That’s one of the assertions on the Attorney General’s “Brown 2010” web site. Other claims: Brown brought “10,000 new residents to the heart of the city” and created “a new urban vitality of art galleries, restaurants and festivals” while “personally” founding the Oakland School for the Arts and the Oakland Military Institute.
Oakland: City of Gold? Inquiring minds want to know.
Historic summit falls in forest: With local governments across California lining up to sue the state over the seizure of some $5 billion in the budget, it’s instructive to note that five hundred local officials, representing the cities, counties and school boards hardest hit by California’s budget mess, managed to slip in and out of Sacramento last weekend and miraculously escape notice by the hyper-vigilant forces of the political press corps.
The state’s first-ever “Local Government Summit,” organized by a coalition of top-rank advocacy groups*, convened at the Hyatt Regency for two days of working meetings aimed at forging a collective strategy for navigating both the current economic mess and the state’s burgeoning movement for political reform.
“It was the first time in history these groups gathered together,” said Santa Barbara county Supervisor Janet Wolf, who flew in for the event. “It was something like I’ve never been to before.”
Among other briefers, the group heard from Fred Silva of California Forward and Jim Wunderman of the Bay Area Council, the two organizations pushing the hardest to fix the state’s broken system of governance; the locals also heard about a new Maslin, Maullin and Associates poll on statewide attitudes toward state and local government.
The group concluded by identifying four key reforms on which there was broad agreement – changing term limits, reducing the two-thirds vote requirement for local taxes, requiring ballot initiatives to identify funding sources and protecting local funds from raids by the state, that last an issue that gained considerable importance with the new budget agreement, which seizes some $2 billion in local redevelopment funds, property and gas taxes.
Despite the high stakes for local government in both the budget crisis and reform movement, the summit was blacked out in the media; except for one brief advancer in the Bee’s Capitol Alert feed, the only media coverage we found was in a few small, community papers.**
* (The summit was organized by the League of California Cities, the California State Association of Counties and the California School Boards Association).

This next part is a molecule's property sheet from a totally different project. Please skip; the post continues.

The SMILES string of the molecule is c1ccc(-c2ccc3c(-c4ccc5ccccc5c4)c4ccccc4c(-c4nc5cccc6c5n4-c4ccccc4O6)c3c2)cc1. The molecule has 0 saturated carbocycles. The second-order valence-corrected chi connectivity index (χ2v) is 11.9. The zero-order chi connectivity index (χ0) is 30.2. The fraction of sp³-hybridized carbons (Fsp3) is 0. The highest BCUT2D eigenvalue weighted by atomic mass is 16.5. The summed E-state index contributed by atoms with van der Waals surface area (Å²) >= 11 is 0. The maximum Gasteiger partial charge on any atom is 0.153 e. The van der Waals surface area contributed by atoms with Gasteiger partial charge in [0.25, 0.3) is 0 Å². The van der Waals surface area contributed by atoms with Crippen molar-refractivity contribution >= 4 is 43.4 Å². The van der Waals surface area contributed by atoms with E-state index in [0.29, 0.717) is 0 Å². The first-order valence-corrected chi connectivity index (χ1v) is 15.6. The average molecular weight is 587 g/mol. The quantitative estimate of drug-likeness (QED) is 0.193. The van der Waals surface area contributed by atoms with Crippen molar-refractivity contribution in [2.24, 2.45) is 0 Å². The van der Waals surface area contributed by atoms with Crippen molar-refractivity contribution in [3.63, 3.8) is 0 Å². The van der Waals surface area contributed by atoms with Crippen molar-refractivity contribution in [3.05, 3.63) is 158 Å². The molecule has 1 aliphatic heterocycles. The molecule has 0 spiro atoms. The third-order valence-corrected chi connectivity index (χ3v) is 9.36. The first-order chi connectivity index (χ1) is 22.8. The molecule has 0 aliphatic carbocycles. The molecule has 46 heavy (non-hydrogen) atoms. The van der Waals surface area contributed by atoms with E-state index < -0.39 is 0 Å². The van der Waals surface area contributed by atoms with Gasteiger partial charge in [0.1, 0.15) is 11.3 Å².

** Timm (Old School) Herdt, the indefatigable Capitol correspondent for the Ventura County Star, notes that he reported the conference, folding his stuff into a Monday situationer on local government outrage about the budget. Calbuzz regrets the oversight.
Hold that line: We’re gushingly grateful to our friends over at Flashreport for their links to our stuff, but respectfully object to the teaser they attached to our recent post about governor wannabe Meg Whitman kicking another gazillion dollars into her campaign: “Clearly these guys don’t like eMeg. LOL.” We like the LOL part all right, but where in the name of Zeus did they ever get the notion we don’t like Her Megness?
Fact is, we don’t know enough about Whitman to like her or dislike her. She could be the incarnation of Mother Teresa for all we know, since her handlers have spent months rebuffing our efforts to interview their candidate, treating the broken down old newspaper hacks at Calbuzz like the second coming of Woodward and Bernstein. Their stance leads us to employ a journalistic shibboleth straight from the editorial writers handbook: What does Whitman have to hide?
Sure, we’ve proferred eMeg a few gentle love taps, not because of who she is or what she stands for, but precisely because she hasn’t provided enough information about herself or what she stands for so that a reasonable person can make an informed judgment about her. Meg Checchi instead seems determined to float about the gritty give-and-take of politics, air months of ads picturing her with her horse and then parachute into the governor’s mansion as the natural-born heiress to Ronald Reagan.